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In my last post: Meet Miss Molly Hooper, I have suggested the Molly need not do an autopsy on Sherlock. In this short meta I will:


  • Explore how John could have realised it was a set up

  • Explore how Sherlock and Molly handled the delicate matter of his body.

  • Suggest why Mycroft needs to be involved because his meddling would collapse the whole scheme

You might have heard all of this before - but I just thought I'd throw my two pennies in.

Feedback is always very appreciated so take the time to leave a short message, thanks!




Strawberry Jam on the Pavement – How John could have realised it was a set up



As a medical student, I would first like to point out that a fall from a very high building will most likely hideous disfigure Sherlock’s face. Although I am not an expert on physics, I have been an unfortunate witness to several bicycle accidents, one of which was fatal. Nearly all the riders had not been wearing helmets and the impact from falling off a bike was enough to fracture their skull.


The human skull and facial bones are surprisingly fragile and a fall off a tall building is enough to produce extensive factures, loss of facial structure, and usually a loss of cerebral contents i.e. Sherlock’s brains should be splattered across the pavement.


Sherlock’s features are surprisingly intact but this might be possible if he landed face up, but it doesn’t look as if he did. I certainly would expect more disfigurement to one side of his face than is shown.


The brain is a highly vascular structure; an impact like the one Sherlock suffered should technically rupture several arteries outside the dura (lining of the brain) and in his scalp. Arterial blood is bright red – the colour of really bad fake blood. Arterial wounds (and scalp wounds in particular) bleed profusely because the blood is under a high pressure and create a huge loss of blood. From TRF scenes, we see that Sherlock’s bleeding is extensive but not as much as one might expect and the blood looks more venous than arterial. Granted in the time that it takes John to get to Sherlock, some of his blood might have started to clot but it appears that John only took less than a minute to get to Sherlock. I'd actually still expect Sherlock to be bleeding but that does depend on the damage to his brain stem/other organs.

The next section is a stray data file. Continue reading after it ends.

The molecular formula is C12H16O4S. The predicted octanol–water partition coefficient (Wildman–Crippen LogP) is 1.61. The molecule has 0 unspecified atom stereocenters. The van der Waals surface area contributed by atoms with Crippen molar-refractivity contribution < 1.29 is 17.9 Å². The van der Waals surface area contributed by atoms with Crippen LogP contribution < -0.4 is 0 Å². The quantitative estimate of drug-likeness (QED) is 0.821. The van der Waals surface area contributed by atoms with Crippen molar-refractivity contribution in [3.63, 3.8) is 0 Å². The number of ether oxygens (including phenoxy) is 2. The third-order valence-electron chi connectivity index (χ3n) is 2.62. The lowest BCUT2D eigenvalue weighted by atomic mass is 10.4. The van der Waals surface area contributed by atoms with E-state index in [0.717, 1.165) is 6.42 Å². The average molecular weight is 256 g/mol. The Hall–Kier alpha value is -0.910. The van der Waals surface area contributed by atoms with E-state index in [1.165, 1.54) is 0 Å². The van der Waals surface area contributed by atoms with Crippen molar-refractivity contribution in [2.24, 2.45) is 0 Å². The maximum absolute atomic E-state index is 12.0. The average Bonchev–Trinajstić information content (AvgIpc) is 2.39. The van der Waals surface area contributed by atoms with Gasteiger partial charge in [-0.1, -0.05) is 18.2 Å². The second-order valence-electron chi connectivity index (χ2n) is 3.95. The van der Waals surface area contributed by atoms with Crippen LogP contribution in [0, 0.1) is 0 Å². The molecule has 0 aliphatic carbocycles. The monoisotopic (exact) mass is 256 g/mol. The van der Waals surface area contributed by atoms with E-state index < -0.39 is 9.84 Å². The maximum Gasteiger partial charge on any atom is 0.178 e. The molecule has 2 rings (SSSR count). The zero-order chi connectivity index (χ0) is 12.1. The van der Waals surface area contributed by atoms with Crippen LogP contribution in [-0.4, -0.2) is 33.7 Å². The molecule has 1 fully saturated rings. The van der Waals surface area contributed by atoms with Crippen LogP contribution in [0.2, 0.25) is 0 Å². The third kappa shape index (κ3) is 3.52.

Cerebral matter is white with the consistency of very soft tofu. If you dropped “fresh brain” it would splatter all over the floor. With a massive head injury like the one Sherlock should have sustained – I would expect leakage of cerebral matter. Cerebral matter when mixed with blood produces a pink colour (the brain is made up of grey and white matter, which are actually different shades of off-white).


Obviously these are very small points that John, who is in shock, is not going to stop and question but if he had…I think as a doctor he might have realised something was up even before he started trying to diagnose death from a peripheral pulse!


He ain’t heavy, he’s just pulseless



Any doctor will tell you that one cannot diagnose death from a peripheral pulse. Just because you have no pulse in your right wrist does not mean that you are dead. We need to give John some credit though – he is in shock.


It is incredibly easy to occlude the brachial artery in your arm and give the illusion of not having a radial pulse. If you ever have your blood pressure measured – you will not be able to feel the pulse in your wrist when the pressure is high enough. It is quite likely that Sherlock either tied a tourniquet really tightly around the top of his arm, or squeezed the rubber ball he was bouncing around under his arm pit. It works, and it fooled John.


Doctors diagnose death in different ways. Unfortunately there is no legal or medical guideline to tell us how dead is actually dead. Doctors in hospital have to demonstrate:


  • Absence of a central pulse on palpation

  • Absence of heart sounds on auscultation

And some of the following


  • Asystole on a continuous ECG display

  • Absence of pulsatile flow using direct intra-arterial pressure monitoring

  • Absence of contractile activity using echocardiography

…in order to certify death. We also occasionally test papillary reflex (the shrinking of pupils to light) to look for brain death.


As an army doctor – John had to complete both Basic Life Support and Advanced Trauma Life support. These courses teach doctors how to deal with massive trauma and I assume that the army has its own trauma life support course because their doctors would have to deal with soldiers who have been blown up by bombs on a frequent basis.


Sherlock must have known the first thing John would check if he was even vaguely coherent is ABC: airway, breathing, circulation. John couldn’t be allowed to check any of these things or it would completely blow Sherlock’s game plan.


Sherlock needed that group of homeless people to prevent John from feeling his carotid pulse or feeling for a heart beat (he is very skinny so it would be easy to palpate his apex beat). If John had been thinking more clearly he would have made sure to do both things right there and then.


Molly in the Morgue



Even if you have a coherent doctor, diagnosing death on the street is not good medical practice. No matter how very dead you think the person is, you should call an ambulance and not a funeral director. Additionally there is always a chance against all the odds that the person could be resuscitated.